WARF: P07035US

Novel Splice Variants of PIPKIgamma Provide Biomarkers for Breast Cancer Diagnosis and Prognosis


Richard Anderson, Nicholas Schill

The Wisconsin Alumni Research Foundation (WARF) is seeking commercial partners interested in developing novel biomarkers that could be used to monitor the progression of epithelial cancers, including breast cancer.
OVERVIEWAccording to the Centers for Disease Control and Prevention, more than 185,000 women in the U.S. were diagnosed with breast cancer and more than 40,000 died as a result of the disease in 2005.  It is difficult to predict how the disease will progress in a given patient.  Identifying individuals with poor prognosis may enable more informed treatment decisions, but few markers of breast cancer progression are available.

Type I phosphatidylinositol phosphate kinases (PIPKIs) may provide additional cancer biomarkers.  In mammals, phosphatidylinositol-based signaling pathways play crucial roles in the regulation of cell processes at the plasma membrane and in the nucleus. At least three isoforms of PIPKI exist, and these isoforms are expressed at different times and locations.  One of the isoforms, PIPKIgamma, binds E-cadherin, a known breast cancer biomarker, and controls its function.
THE INVENTIONUW-Madison researchers have identified novel variants of PIPKIgamma that could be used to monitor breast cancer progression and determine prognosis.  The variants correlate with key markers of breast cancer progression, including the loss of E-cadherin and increased HER1 or HER2 expression.
  • Monitoring breast cancer progression
  • Diagnosing poor prognosis for breast cancer
  • Monitoring other epithelial cancers, including ovarian, uterine, prostate and skin cancer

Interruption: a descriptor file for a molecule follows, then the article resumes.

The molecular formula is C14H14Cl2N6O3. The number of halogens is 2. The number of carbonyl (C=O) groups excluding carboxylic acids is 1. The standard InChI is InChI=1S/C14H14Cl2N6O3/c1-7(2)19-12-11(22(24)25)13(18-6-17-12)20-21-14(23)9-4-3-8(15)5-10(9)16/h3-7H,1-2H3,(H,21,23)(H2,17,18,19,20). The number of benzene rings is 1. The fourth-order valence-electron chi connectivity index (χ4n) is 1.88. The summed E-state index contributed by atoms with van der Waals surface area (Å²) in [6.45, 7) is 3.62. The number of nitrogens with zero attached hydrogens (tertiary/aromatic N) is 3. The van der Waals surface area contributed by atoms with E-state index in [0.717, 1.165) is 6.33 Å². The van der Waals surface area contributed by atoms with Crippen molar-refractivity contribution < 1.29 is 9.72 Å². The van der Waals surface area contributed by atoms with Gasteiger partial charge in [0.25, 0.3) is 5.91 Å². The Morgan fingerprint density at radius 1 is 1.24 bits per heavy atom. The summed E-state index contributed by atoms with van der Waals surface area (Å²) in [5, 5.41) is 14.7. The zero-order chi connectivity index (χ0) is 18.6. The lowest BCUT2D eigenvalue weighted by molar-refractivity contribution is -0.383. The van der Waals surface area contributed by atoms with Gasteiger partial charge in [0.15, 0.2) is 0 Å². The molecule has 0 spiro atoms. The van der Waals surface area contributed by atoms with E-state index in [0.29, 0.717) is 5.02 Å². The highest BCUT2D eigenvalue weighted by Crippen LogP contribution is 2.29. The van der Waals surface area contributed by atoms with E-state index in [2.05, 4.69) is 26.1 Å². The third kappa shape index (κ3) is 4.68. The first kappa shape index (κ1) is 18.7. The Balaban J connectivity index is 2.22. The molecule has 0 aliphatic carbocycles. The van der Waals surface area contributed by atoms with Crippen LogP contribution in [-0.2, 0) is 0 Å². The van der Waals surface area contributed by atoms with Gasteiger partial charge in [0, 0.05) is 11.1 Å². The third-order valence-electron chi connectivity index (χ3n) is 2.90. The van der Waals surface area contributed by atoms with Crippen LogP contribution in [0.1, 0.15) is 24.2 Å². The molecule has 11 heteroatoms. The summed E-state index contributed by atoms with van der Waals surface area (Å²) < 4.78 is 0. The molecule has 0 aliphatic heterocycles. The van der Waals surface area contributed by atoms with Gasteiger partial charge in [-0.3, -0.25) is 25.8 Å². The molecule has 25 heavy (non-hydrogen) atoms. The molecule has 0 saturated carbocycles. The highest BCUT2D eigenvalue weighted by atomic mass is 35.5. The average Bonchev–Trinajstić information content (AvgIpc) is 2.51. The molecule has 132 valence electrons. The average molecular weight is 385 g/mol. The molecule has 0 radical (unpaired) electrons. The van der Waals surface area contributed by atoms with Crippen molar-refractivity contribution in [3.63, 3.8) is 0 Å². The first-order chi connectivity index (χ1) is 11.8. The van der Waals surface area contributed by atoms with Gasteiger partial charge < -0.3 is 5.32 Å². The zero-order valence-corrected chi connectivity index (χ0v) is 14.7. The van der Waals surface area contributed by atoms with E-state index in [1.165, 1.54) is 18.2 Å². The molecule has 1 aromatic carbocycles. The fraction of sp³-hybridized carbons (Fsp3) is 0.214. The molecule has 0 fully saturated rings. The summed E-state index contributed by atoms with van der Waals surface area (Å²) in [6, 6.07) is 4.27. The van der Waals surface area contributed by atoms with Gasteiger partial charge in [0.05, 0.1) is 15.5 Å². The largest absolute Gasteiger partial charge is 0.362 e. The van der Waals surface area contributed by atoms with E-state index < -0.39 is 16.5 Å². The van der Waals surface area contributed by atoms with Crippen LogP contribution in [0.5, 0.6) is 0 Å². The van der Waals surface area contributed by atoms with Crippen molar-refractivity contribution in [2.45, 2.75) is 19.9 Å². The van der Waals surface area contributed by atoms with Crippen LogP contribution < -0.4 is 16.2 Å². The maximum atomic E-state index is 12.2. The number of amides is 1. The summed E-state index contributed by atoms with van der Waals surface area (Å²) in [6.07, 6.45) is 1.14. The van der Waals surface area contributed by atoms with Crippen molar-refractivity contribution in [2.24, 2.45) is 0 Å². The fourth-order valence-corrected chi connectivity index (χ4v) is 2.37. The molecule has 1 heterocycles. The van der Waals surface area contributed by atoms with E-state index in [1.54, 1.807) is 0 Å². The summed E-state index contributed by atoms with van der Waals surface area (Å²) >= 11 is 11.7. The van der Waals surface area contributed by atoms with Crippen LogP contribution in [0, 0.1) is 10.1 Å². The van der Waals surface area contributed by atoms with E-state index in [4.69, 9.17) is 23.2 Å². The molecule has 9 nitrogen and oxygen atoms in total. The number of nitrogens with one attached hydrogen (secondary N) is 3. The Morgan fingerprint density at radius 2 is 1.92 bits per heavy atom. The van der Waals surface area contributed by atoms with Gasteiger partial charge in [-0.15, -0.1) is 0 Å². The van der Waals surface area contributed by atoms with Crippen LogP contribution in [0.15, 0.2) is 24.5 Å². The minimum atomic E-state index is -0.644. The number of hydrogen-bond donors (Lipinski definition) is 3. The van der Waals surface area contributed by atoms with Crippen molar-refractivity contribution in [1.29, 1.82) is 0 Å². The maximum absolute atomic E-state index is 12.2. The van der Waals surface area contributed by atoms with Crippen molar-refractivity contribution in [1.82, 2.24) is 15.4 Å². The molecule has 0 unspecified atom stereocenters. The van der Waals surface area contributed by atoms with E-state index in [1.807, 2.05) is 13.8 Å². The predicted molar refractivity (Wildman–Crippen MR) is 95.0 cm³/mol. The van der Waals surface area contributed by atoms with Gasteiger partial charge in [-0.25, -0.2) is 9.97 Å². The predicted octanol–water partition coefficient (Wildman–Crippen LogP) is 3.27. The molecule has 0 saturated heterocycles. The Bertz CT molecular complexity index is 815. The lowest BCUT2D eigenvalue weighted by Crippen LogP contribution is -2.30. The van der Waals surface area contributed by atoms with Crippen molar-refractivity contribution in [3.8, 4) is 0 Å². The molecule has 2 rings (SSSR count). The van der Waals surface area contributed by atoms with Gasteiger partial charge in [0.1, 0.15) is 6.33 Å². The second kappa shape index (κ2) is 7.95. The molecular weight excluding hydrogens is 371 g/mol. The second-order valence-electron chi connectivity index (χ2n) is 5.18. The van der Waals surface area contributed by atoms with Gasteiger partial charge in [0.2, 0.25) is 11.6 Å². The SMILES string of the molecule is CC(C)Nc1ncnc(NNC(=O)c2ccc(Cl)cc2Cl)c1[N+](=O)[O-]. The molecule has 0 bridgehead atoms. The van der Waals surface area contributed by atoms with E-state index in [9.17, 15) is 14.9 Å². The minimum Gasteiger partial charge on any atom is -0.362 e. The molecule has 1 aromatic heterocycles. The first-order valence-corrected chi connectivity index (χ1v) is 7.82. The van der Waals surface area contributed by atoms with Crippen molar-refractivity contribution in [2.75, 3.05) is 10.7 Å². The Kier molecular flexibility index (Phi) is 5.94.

• Provides new validated biomarkers for breast cancer progression and prognosis
  • Complements existing biomarkers
  • Useful for other cancers in additional to breast cancer
  • Allows physicians and patients to make more informed treatment decisions
  • Could be used to identify agents that bind or modulate these variants
STAGE OF DEVELOPMENTSuccessfully tested in an archived collection of 438 samples.
For More Information About the Inventors
Related Intellectual Property
Contact Information
For current licensing status, please contact Joshua Carson at or 608-960-9844.
The WARF Advantage

Since its founding in 1925 as the patenting and licensing organization for the University of Wisconsin-Madison, WARF has been working with business and industry to transform university research into products that benefit society. WARF intellectual property managers and licensing staff members are leaders in the field of university-based technology transfer. They are familiar with the intricacies of patenting, have worked with researchers in relevant disciplines, understand industries and markets, and have negotiated innovative licensing strategies to meet the individual needs of business clients.